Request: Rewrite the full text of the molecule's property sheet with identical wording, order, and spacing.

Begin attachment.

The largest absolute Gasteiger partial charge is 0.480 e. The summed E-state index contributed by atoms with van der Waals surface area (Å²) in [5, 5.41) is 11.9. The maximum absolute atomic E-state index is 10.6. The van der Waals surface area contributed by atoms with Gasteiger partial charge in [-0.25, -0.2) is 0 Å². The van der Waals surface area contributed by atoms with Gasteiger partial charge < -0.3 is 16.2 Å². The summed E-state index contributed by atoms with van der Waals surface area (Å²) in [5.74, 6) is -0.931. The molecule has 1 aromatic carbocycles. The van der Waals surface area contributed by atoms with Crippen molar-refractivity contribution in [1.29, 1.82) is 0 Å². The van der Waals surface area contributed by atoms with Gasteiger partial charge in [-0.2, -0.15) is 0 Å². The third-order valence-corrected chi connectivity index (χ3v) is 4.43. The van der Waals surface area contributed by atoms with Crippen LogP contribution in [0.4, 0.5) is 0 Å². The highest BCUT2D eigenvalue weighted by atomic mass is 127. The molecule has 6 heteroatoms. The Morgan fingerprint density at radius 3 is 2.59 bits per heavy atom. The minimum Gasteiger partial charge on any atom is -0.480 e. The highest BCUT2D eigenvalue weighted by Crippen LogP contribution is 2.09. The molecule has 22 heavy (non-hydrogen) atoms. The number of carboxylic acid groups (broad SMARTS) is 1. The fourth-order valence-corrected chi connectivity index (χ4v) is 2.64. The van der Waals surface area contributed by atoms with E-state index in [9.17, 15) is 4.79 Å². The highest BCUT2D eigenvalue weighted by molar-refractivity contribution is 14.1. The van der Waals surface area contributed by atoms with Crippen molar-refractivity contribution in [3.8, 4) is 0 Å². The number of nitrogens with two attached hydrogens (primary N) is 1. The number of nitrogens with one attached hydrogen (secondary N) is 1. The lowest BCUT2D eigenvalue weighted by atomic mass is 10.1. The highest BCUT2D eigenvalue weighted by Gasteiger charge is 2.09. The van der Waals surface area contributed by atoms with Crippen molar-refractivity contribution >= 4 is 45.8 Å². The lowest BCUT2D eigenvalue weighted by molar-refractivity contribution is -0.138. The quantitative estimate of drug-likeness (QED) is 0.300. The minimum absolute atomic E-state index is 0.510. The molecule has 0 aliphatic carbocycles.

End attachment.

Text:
The largest absolute Gasteiger partial charge is 0.480 e. The summed E-state index contributed by atoms with van der Waals surface area (Å²) in [5, 5.41) is 11.9. The maximum absolute atomic E-state index is 10.6. The van der Waals surface area contributed by atoms with Gasteiger partial charge in [-0.25, -0.2) is 0 Å². The van der Waals surface area contributed by atoms with Gasteiger partial charge < -0.3 is 16.2 Å². The summed E-state index contributed by atoms with van der Waals surface area (Å²) in [5.74, 6) is -0.931. The molecule has 1 aromatic carbocycles. The van der Waals surface area contributed by atoms with Crippen molar-refractivity contribution in [1.29, 1.82) is 0 Å². The van der Waals surface area contributed by atoms with Gasteiger partial charge in [-0.2, -0.15) is 0 Å². The third-order valence-corrected chi connectivity index (χ3v) is 4.43. The van der Waals surface area contributed by atoms with Crippen LogP contribution in [0.4, 0.5) is 0 Å². The highest BCUT2D eigenvalue weighted by atomic mass is 127. The molecule has 6 heteroatoms. The Morgan fingerprint density at radius 3 is 2.59 bits per heavy atom. The minimum Gasteiger partial charge on any atom is -0.480 e. The highest BCUT2D eigenvalue weighted by Crippen LogP contribution is 2.09. The molecule has 22 heavy (non-hydrogen) atoms. The number of carboxylic acid groups (broad SMARTS) is 1. The fourth-order valence-corrected chi connectivity index (χ4v) is 2.64. The van der Waals surface area contributed by atoms with E-state index in [9.17, 15) is 4.79 Å². The highest BCUT2D eigenvalue weighted by molar-refractivity contribution is 14.1. The van der Waals surface area contributed by atoms with Crippen molar-refractivity contribution in [3.8, 4) is 0 Å². The number of nitrogens with two attached hydrogens (primary N) is 1. The number of nitrogens with one attached hydrogen (secondary N) is 1. The lowest BCUT2D eigenvalue weighted by atomic mass is 10.1. The highest BCUT2D eigenvalue weighted by Gasteiger charge is 2.09. The van der Waals surface area contributed by atoms with Crippen molar-refractivity contribution >= 4 is 45.8 Å². The lowest BCUT2D eigenvalue weighted by molar-refractivity contribution is -0.138. The quantitative estimate of drug-likeness (QED) is 0.300. The minimum absolute atomic E-state index is 0.510. The molecule has 0 aliphatic carbocycles.